Russian-olive

Noted locally in planters on the street: shrubby russian-olives, with handsome gray-green leaves:

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The Russian-olive is to some degree Russian in origin, but it’s not an olive, so the composite Russian-olive is non-subsective — a resembloid composite, in fact.

From Wikipedia:

Elaeagnus angustifolia, commonly called silver berry, oleaster, Persian olive, or wild olive, or commonly referred to as Senjid or Sinjid in Afghanistan and Senjed in Iran, is a species of Elaeagnus, native to western and central Asia, Afghanistan, from southern Russia and Kazakhstan to Turkey and Iran. It is now also widely established in North America as an introduced species [and treated as invasive in some places; the seeds are spread widely by birds].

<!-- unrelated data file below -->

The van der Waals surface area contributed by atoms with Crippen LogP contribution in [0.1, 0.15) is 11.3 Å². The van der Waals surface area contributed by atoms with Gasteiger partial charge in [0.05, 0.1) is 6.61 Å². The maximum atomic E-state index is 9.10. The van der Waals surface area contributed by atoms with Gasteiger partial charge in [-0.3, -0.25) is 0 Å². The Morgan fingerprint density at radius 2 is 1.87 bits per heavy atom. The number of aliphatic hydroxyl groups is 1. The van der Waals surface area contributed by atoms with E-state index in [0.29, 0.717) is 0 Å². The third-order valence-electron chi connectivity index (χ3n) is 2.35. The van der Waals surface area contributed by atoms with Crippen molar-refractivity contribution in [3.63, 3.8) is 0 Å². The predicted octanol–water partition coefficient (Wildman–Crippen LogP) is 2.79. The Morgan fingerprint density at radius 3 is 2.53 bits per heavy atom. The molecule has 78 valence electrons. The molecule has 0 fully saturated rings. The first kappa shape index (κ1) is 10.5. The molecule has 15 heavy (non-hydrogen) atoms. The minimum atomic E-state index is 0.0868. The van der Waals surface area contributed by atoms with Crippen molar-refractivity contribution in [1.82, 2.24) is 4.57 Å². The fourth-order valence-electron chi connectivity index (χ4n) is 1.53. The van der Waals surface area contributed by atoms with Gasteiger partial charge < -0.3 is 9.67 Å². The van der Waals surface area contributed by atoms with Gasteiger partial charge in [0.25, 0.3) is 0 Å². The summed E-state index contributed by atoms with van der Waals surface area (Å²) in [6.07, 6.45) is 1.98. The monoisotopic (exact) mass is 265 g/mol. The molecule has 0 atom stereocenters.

Elaeagnus angustifolia is a usually thorny shrub or small tree growing to 5–7 m in height. Its stems, buds, and leaves have a dense covering of silvery to rusty scales.

… The fruits are edible and sweet, though with a dryish, mealy texture. Its common name comes from its similarity in appearance to the olive (Olea europaea), in a different botanical family, Oleaceae.

The plant with its seeds:

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